Celebrating our women: Kim Cartwright from the Education Institute

Today we speak to Education Consultant Kim Cartwright, about this year’s theme for International Women’s Day, which women inspire her, and how the Education Institute has changed over the past 150 years.

Tell us about your RCH journey – when you joined, the roles you’ve held here?

I joined the Education Institute in 1999 and during that time up until now, I’ve had the opportunity to be involved in education services in a range of areas including School Function Program, Back on Track (CCC), Coordinator of the Chronic Illness Seminars, At Risk Children and Young People in CBD and Rural Victoria, and I am currently an Education Consultant at The Royal Children’s Hospital (RCH)/Education Institute with the Victorian Paediatric Rehabilitation Service.

What does International Women’s Day mean to you?

Clearly International Women’s Day fundamentally represents a joyous celebration for women worldwide, together with a strong message that is thought provoking to society. I recall celebrations where the Education Department would hold a dinner perhaps with a guest speaker. This type of celebration has gained momentum as is demonstrated by the range and depth of celebrations and acknowledgements that occur worldwide.

Kim Cartwright, Education Consultant at the RCH/Education Institute with the Victorian Paediatric Rehabilitation Service.

This year’s theme for IWD is #EachforEqual, what does that phrase mean to you?

My focus is that equality is a human right. Given this year’s theme (and beyond) challenges us all to explore how individually we will support this pledge.

Which women are you inspired by?

Michelle Obama comes to mind, and her commitment to advocate for healthy food and initiatives that addressed childhood obesity, i.e the School Lunch Program, among many other things.

My mother also comes to mind – at 92 years of age, she is optimistic and positive and loves her family deeply. Mum encouraged her four children to engage in lifelong learning as she did. At her 80th birthday speech, I recall her saying “the best is yet to come!” Not a bad parting message at her birthday celebration.

What are different ways you like to empower women in your everyday life?

I’m fortunate that I work with a dynamic and passionate group of women who also happen to have a great sense of fun. They deserve to be acknowledged for their skills and their passion, their commitment and humility. Women supporting women in the workforce is extremely important professionally to allow women to thrive and prosper. May we all feel we have a role to play.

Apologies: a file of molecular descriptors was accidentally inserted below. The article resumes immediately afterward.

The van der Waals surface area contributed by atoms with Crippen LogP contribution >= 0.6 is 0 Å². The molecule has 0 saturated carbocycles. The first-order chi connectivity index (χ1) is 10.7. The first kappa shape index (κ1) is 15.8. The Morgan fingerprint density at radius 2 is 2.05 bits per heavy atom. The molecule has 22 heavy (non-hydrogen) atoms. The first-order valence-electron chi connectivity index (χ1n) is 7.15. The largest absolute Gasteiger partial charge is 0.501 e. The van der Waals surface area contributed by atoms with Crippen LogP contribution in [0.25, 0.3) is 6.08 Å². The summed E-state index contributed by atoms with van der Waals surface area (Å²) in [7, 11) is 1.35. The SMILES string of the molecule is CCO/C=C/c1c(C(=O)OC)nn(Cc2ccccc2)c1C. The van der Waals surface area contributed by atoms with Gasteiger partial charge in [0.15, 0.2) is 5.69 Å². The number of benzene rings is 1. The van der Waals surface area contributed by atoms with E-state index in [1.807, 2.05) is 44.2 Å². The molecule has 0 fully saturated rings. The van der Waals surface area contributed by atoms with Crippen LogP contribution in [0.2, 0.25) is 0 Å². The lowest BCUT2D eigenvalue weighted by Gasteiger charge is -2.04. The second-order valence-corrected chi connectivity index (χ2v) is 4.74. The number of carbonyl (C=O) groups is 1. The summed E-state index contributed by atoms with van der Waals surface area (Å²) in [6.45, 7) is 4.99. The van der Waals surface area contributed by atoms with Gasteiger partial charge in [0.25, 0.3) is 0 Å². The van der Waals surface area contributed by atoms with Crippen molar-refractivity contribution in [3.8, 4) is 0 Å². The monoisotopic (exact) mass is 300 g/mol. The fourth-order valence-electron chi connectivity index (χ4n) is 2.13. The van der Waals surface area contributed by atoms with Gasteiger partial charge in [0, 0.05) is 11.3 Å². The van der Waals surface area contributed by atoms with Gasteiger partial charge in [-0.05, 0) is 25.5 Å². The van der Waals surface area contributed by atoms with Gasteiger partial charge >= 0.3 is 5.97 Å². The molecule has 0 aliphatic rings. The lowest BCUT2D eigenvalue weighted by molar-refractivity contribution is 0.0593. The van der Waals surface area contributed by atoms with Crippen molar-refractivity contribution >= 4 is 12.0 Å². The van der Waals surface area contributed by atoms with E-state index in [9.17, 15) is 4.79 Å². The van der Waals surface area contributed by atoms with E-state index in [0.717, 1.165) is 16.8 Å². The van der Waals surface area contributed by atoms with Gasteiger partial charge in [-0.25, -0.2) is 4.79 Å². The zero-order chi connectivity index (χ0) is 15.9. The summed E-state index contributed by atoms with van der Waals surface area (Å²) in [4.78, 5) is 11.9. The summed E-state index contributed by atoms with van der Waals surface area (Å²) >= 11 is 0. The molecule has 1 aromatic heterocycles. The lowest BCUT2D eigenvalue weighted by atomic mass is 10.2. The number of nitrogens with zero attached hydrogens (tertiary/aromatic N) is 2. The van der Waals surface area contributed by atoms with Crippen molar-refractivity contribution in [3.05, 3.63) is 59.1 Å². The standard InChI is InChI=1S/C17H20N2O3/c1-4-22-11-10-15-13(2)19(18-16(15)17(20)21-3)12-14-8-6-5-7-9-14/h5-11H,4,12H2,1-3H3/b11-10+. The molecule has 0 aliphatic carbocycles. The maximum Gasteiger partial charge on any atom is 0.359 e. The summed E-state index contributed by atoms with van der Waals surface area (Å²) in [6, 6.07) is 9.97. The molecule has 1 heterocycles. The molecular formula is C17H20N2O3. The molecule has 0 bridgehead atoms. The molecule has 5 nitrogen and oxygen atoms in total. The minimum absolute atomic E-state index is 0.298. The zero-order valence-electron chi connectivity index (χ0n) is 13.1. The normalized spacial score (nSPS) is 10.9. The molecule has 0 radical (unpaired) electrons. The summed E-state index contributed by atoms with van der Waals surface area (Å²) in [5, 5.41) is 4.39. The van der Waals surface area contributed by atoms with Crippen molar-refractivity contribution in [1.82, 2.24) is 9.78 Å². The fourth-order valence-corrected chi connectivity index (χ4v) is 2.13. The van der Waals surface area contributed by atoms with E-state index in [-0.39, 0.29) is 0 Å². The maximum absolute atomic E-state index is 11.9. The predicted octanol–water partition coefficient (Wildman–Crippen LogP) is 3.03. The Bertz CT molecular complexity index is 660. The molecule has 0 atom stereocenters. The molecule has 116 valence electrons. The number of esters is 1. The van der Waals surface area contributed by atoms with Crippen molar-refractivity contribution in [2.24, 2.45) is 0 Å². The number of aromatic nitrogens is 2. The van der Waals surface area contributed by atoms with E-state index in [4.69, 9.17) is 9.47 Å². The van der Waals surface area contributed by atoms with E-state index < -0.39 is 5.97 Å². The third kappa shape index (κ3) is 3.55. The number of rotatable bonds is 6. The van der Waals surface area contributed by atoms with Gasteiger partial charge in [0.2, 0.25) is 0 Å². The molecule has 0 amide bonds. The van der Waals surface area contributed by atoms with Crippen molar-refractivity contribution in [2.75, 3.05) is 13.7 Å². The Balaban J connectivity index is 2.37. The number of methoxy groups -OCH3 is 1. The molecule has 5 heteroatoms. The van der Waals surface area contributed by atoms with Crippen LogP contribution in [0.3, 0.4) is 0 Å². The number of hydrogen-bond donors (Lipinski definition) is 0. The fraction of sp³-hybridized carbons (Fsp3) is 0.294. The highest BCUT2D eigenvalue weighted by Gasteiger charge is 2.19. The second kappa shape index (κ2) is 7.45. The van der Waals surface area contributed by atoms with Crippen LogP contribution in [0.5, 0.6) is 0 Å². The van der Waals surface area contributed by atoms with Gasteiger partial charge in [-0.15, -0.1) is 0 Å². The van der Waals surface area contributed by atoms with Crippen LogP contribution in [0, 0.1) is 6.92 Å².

The importance of valuing women in my work place, within my social network, together with my two sisters and daughter, allows me to acknowledge their contribution, their honesty and above all, their resilience.

What is one of your greatest achievements?

Mother to my three children, now adults, would be top of the list in terms of achievements. All three have grown to be understanding adults and have a level of empathy which enhances the quality of their life and their relationships. My work at the RCH and what I have learnt enriched my parenting as a mother.

What are you hoping to achieve in the future?

Endeavouring to be a significant person in the life of my granddaughter.

What is your favourite RCH memory?

The move from the old to the new RCH over eight years ago now, is definitely a memory that will stay etched in my mind. Moving all patients to the new site was a time filled with excitement but also obvious challenges. In reality, it was carried out with an impressive level of precision and in a calm and supportive way for patients, families and staff. A truly memorable experience!

As you may know, this year the RCH is celebrating 150 years of care, what do you think the RCH’s future looks like?

I envisage the RCH in the future as an even more dynamic service to children and young people, by the way of developing and up-skilling community services and supports.

How has the Education Institute progressed over time, and how would you like to see it progress in the future? 

The Education Institute has developed an authentic and strong presence within the RCH, working alongside all the truly talented and hardworking individuals and teams from across the hospital. Clearly our focus and continued future goal is to improve the education outcomes for all patients/students, whilst ensuring that a successful return to their education settings takes place.

Archery Lessons, circa 1930. Image courtesy of The Royal Children’s Hospital Archives.

2 comments for “Celebrating our women: Kim Cartwright from the Education Institute”

  1. Kate Hunter

    Well done Kim on such a great article/interview. Some very inspiring words for all the amazing women out there!

  2. Dee Kerr

    Such a fabulous blog Kim. We are lucky to have you as an amazing mentor and colleague!

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